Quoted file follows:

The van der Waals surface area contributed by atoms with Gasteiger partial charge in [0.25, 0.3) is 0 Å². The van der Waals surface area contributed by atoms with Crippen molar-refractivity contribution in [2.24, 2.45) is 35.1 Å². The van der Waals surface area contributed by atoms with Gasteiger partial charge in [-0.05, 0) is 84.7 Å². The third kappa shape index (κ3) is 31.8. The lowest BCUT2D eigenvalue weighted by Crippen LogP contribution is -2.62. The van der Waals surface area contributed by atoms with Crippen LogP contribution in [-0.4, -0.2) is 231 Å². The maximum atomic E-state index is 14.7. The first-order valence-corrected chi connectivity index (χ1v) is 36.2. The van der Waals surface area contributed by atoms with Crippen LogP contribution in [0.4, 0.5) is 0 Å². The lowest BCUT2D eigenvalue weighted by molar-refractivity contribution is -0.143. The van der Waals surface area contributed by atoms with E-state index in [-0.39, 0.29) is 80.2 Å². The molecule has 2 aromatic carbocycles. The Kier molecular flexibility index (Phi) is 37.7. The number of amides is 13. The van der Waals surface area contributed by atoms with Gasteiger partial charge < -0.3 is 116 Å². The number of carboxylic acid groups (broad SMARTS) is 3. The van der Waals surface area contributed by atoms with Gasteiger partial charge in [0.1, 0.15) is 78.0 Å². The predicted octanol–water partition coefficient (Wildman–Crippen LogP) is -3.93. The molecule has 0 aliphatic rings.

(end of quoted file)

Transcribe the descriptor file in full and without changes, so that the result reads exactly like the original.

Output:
The van der Waals surface area contributed by atoms with Gasteiger partial charge in [0.25, 0.3) is 0 Å². The van der Waals surface area contributed by atoms with Crippen molar-refractivity contribution in [2.24, 2.45) is 35.1 Å². The van der Waals surface area contributed by atoms with Gasteiger partial charge in [-0.05, 0) is 84.7 Å². The third kappa shape index (κ3) is 31.8. The lowest BCUT2D eigenvalue weighted by Crippen LogP contribution is -2.62. The van der Waals surface area contributed by atoms with Crippen LogP contribution in [-0.4, -0.2) is 231 Å². The maximum atomic E-state index is 14.7. The first-order valence-corrected chi connectivity index (χ1v) is 36.2. The van der Waals surface area contributed by atoms with Crippen LogP contribution in [0.4, 0.5) is 0 Å². The lowest BCUT2D eigenvalue weighted by molar-refractivity contribution is -0.143. The van der Waals surface area contributed by atoms with E-state index in [-0.39, 0.29) is 80.2 Å². The molecule has 2 aromatic carbocycles. The Kier molecular flexibility index (Phi) is 37.7. The number of amides is 13. The van der Waals surface area contributed by atoms with Gasteiger partial charge < -0.3 is 116 Å². The number of carboxylic acid groups (broad SMARTS) is 3. The van der Waals surface area contributed by atoms with Gasteiger partial charge in [0.1, 0.15) is 78.0 Å². The predicted octanol–water partition coefficient (Wildman–Crippen LogP) is -3.93. The molecule has 0 aliphatic rings.